Black Friday will cause £160million worth of stock to be returned over the Christmas period, according to a new report.
The study, from returns intelligence company Clear Returns, indicates that while online sales from Black Friday 2015 are predicted to exceed £1bn in a single day, trading from this promotion could prove a costly exercise for retailers.
The ‘Playing For Keeps’ report predicts that returns generated from Black Friday alone will cause £160million of stock to be sent back, meaning becomes caught up in the ‘returns loop’ during the critical Christmas sales period – and unavailable for customers to buy at exactly the point retailers want to be selling.
What’s more, the report suggests the cost of handling returned goods from this year’s Black Friday will cost retailers over £130million, rising to £180million once lost margins, cleaning and storage of products, and lost customer life time value are factored in. Indeed, 80 percent of first time buyers who return an item will not shop with that brand again.
Vicky Brock, CEO and founder of Clear Returns, commented: “On the surface, Black Friday is a successful key trading day, but it’s a gloomier picture once returns are factored in. Our data suggests the true cost of acquiring customers during such promotions is likely to be very high; at peak trading periods anything between 15-50% of promotional items might be returned at a time when staff will be stretched to fulfil other more profitable orders in the run up to Christmas.”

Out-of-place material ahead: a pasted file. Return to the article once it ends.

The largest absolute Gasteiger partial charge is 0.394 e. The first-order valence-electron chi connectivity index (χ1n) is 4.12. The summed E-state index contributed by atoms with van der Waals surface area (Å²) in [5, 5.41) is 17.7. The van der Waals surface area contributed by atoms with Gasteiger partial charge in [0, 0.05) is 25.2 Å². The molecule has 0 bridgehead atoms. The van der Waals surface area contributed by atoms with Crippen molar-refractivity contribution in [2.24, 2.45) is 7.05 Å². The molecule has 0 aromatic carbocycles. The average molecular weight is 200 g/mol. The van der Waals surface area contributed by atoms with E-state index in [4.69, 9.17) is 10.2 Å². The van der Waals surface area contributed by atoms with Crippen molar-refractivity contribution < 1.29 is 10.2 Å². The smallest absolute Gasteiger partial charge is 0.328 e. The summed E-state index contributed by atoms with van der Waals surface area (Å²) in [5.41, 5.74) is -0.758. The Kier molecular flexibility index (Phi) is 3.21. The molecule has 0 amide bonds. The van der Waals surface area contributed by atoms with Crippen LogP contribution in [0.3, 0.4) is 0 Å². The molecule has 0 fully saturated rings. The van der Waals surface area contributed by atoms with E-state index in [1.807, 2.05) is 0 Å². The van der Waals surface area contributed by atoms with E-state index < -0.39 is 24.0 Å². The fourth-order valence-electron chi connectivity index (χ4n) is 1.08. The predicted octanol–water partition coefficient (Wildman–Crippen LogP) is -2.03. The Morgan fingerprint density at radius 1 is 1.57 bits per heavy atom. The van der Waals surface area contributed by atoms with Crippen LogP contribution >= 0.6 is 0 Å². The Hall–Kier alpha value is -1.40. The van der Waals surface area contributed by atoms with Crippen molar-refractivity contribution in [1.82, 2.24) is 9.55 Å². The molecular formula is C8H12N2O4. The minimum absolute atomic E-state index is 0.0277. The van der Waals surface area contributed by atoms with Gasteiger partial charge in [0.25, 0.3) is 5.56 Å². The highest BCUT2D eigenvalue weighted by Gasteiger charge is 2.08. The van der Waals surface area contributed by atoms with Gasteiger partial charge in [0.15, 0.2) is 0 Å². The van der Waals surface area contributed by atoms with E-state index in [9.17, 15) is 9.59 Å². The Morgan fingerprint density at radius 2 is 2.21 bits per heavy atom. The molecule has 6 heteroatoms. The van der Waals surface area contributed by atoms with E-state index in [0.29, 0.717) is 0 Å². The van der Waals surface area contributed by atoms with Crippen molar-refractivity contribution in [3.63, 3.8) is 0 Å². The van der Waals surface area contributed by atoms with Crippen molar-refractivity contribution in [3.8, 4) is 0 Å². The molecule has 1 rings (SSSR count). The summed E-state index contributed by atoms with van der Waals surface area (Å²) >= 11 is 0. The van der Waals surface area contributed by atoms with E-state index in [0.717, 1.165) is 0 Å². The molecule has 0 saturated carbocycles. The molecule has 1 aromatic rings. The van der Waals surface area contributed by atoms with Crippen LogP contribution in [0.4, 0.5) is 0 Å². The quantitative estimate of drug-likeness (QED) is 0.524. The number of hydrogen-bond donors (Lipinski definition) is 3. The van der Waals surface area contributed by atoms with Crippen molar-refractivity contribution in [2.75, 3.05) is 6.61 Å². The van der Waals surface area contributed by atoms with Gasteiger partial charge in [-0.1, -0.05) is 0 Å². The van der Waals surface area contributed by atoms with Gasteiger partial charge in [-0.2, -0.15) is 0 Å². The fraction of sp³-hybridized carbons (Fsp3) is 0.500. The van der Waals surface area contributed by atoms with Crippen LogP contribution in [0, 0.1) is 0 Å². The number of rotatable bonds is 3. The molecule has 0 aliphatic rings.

And, with major retailer, Asda, scaling back its participation in this year’s event, the report further calls into question the effectiveness of Black Friday as a sales promotion, traditionally used as a marketing strategy by retailers to kick off consumers’ festive spending.
The report suggests Black Friday sales will create Out Of Stock Saturday on 12 December – the day during the Christmas period where the largest number of retailers’ stock will be tied up in the returns loop and unavailable to buy, leading to disappointing customer experiences and further loss of margin.
Brock concluded: “A ‘sale’ is only a ‘sale’ when the customer decides to keep a product, so retailers need to be playing for ‘keeps’ as opposed to ‘sales’ to maximise margins during the critical Christmas trading.”
For further information on how retailers can help customers keep more of what they buy and minimise the impact of returns, download the full report here.